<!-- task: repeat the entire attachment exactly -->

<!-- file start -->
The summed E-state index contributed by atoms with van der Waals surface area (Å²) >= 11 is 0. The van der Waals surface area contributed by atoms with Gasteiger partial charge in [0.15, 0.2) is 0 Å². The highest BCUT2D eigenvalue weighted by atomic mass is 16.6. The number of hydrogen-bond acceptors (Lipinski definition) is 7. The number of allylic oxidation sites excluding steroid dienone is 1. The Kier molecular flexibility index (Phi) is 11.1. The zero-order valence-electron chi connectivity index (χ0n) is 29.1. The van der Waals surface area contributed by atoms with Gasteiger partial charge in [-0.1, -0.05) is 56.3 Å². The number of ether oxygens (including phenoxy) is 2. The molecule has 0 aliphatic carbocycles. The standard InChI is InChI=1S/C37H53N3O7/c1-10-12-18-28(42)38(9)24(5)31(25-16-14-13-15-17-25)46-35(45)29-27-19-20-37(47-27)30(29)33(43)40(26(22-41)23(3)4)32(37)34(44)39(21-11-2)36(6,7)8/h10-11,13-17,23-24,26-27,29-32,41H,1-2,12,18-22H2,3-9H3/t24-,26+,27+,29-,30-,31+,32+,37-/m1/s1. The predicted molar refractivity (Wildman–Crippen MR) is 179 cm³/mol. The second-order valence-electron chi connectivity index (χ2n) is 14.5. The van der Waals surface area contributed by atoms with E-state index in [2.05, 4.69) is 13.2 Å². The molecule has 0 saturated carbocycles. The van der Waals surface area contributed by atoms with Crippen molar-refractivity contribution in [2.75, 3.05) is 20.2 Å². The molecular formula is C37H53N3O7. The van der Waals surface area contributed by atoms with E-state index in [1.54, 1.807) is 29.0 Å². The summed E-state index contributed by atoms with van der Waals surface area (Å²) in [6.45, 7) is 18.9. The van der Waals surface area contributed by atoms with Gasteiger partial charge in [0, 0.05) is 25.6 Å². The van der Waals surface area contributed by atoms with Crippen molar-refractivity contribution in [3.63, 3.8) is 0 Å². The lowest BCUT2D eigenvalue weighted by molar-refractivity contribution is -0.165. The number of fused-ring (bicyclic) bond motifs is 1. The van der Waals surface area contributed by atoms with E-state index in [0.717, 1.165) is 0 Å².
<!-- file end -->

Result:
The summed E-state index contributed by atoms with van der Waals surface area (Å²) >= 11 is 0. The van der Waals surface area contributed by atoms with Gasteiger partial charge in [0.15, 0.2) is 0 Å². The highest BCUT2D eigenvalue weighted by atomic mass is 16.6. The number of hydrogen-bond acceptors (Lipinski definition) is 7. The number of allylic oxidation sites excluding steroid dienone is 1. The Kier molecular flexibility index (Phi) is 11.1. The zero-order valence-electron chi connectivity index (χ0n) is 29.1. The van der Waals surface area contributed by atoms with Gasteiger partial charge in [-0.1, -0.05) is 56.3 Å². The number of ether oxygens (including phenoxy) is 2. The molecule has 0 aliphatic carbocycles. The standard InChI is InChI=1S/C37H53N3O7/c1-10-12-18-28(42)38(9)24(5)31(25-16-14-13-15-17-25)46-35(45)29-27-19-20-37(47-27)30(29)33(43)40(26(22-41)23(3)4)32(37)34(44)39(21-11-2)36(6,7)8/h10-11,13-17,23-24,26-27,29-32,41H,1-2,12,18-22H2,3-9H3/t24-,26+,27+,29-,30-,31+,32+,37-/m1/s1. The predicted molar refractivity (Wildman–Crippen MR) is 179 cm³/mol. The second-order valence-electron chi connectivity index (χ2n) is 14.5. The van der Waals surface area contributed by atoms with E-state index in [2.05, 4.69) is 13.2 Å². The molecule has 0 saturated carbocycles. The van der Waals surface area contributed by atoms with Crippen molar-refractivity contribution in [2.75, 3.05) is 20.2 Å². The molecular formula is C37H53N3O7. The van der Waals surface area contributed by atoms with E-state index in [1.54, 1.807) is 29.0 Å². The summed E-state index contributed by atoms with van der Waals surface area (Å²) in [6.45, 7) is 18.9. The van der Waals surface area contributed by atoms with Gasteiger partial charge in [0, 0.05) is 25.6 Å². The van der Waals surface area contributed by atoms with Crippen molar-refractivity contribution in [3.63, 3.8) is 0 Å². The lowest BCUT2D eigenvalue weighted by molar-refractivity contribution is -0.165. The number of fused-ring (bicyclic) bond motifs is 1. The van der Waals surface area contributed by atoms with E-state index in [0.717, 1.165) is 0 Å².